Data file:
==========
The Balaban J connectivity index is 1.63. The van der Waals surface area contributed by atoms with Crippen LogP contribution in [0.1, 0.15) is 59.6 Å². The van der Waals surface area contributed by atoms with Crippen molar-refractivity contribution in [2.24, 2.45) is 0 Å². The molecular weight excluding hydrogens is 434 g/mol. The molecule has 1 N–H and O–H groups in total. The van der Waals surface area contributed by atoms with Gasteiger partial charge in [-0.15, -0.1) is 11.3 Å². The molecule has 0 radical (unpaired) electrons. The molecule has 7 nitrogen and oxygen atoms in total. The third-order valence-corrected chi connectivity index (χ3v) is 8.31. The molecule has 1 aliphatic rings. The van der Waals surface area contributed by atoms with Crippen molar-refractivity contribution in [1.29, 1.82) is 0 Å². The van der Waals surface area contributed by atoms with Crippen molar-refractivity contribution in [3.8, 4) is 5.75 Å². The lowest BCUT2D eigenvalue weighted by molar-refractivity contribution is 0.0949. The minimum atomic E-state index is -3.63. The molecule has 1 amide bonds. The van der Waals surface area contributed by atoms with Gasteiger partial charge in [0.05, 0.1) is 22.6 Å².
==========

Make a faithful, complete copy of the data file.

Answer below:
The Balaban J connectivity index is 1.63. The van der Waals surface area contributed by atoms with Crippen LogP contribution in [0.1, 0.15) is 59.6 Å². The van der Waals surface area contributed by atoms with Crippen molar-refractivity contribution in [2.24, 2.45) is 0 Å². The molecular weight excluding hydrogens is 434 g/mol. The molecule has 1 N–H and O–H groups in total. The van der Waals surface area contributed by atoms with Gasteiger partial charge in [-0.15, -0.1) is 11.3 Å². The molecule has 0 radical (unpaired) electrons. The molecule has 7 nitrogen and oxygen atoms in total. The third-order valence-corrected chi connectivity index (χ3v) is 8.31. The molecule has 1 aliphatic rings. The van der Waals surface area contributed by atoms with Crippen molar-refractivity contribution in [1.29, 1.82) is 0 Å². The van der Waals surface area contributed by atoms with Crippen molar-refractivity contribution in [3.8, 4) is 5.75 Å². The lowest BCUT2D eigenvalue weighted by molar-refractivity contribution is 0.0949. The minimum atomic E-state index is -3.63. The molecule has 1 amide bonds. The van der Waals surface area contributed by atoms with Gasteiger partial charge in [0.05, 0.1) is 22.6 Å².